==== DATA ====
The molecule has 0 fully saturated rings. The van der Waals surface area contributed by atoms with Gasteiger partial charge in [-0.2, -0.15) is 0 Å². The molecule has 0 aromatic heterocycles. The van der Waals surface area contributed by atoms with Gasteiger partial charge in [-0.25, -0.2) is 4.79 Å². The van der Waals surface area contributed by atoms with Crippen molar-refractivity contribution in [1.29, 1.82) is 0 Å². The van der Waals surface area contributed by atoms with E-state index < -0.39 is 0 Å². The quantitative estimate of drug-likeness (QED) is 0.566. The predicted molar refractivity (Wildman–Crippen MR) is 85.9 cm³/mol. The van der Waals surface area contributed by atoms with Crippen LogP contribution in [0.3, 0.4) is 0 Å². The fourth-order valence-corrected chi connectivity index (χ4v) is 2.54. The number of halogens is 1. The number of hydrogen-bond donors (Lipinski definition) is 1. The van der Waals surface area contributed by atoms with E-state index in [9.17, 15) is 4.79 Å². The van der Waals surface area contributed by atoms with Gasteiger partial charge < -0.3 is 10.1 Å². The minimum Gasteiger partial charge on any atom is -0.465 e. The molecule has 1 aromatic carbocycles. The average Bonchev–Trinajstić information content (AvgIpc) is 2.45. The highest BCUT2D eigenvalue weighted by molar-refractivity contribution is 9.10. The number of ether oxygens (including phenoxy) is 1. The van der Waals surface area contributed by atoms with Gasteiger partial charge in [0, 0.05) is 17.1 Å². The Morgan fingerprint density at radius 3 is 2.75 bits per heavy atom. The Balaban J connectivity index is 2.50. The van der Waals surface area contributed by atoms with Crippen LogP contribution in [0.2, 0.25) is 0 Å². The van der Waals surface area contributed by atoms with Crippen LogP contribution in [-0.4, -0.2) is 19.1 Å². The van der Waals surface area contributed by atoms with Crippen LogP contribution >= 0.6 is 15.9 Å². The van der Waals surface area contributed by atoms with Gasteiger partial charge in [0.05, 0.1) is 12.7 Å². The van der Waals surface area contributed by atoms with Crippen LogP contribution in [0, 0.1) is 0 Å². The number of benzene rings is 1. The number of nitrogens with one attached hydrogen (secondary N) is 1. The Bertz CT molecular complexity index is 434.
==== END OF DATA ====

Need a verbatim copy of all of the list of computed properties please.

The molecule has 0 fully saturated rings. The van der Waals surface area contributed by atoms with Gasteiger partial charge in [-0.2, -0.15) is 0 Å². The molecule has 0 aromatic heterocycles. The van der Waals surface area contributed by atoms with Gasteiger partial charge in [-0.25, -0.2) is 4.79 Å². The van der Waals surface area contributed by atoms with Crippen molar-refractivity contribution in [1.29, 1.82) is 0 Å². The van der Waals surface area contributed by atoms with E-state index < -0.39 is 0 Å². The quantitative estimate of drug-likeness (QED) is 0.566. The predicted molar refractivity (Wildman–Crippen MR) is 85.9 cm³/mol. The van der Waals surface area contributed by atoms with Crippen LogP contribution in [0.3, 0.4) is 0 Å². The fourth-order valence-corrected chi connectivity index (χ4v) is 2.54. The number of halogens is 1. The number of hydrogen-bond donors (Lipinski definition) is 1. The van der Waals surface area contributed by atoms with E-state index in [9.17, 15) is 4.79 Å². The van der Waals surface area contributed by atoms with Gasteiger partial charge < -0.3 is 10.1 Å². The minimum Gasteiger partial charge on any atom is -0.465 e. The molecule has 1 aromatic carbocycles. The average Bonchev–Trinajstić information content (AvgIpc) is 2.45. The highest BCUT2D eigenvalue weighted by molar-refractivity contribution is 9.10. The number of ether oxygens (including phenoxy) is 1. The van der Waals surface area contributed by atoms with Gasteiger partial charge in [0, 0.05) is 17.1 Å². The Morgan fingerprint density at radius 3 is 2.75 bits per heavy atom. The Balaban J connectivity index is 2.50. The van der Waals surface area contributed by atoms with Crippen LogP contribution in [0.2, 0.25) is 0 Å². The van der Waals surface area contributed by atoms with Crippen LogP contribution in [-0.4, -0.2) is 19.1 Å². The van der Waals surface area contributed by atoms with Crippen LogP contribution >= 0.6 is 15.9 Å². The van der Waals surface area contributed by atoms with Gasteiger partial charge in [0.05, 0.1) is 12.7 Å². The van der Waals surface area contributed by atoms with Crippen LogP contribution in [0, 0.1) is 0 Å². The number of benzene rings is 1. The number of nitrogens with one attached hydrogen (secondary N) is 1. The Bertz CT molecular complexity index is 434.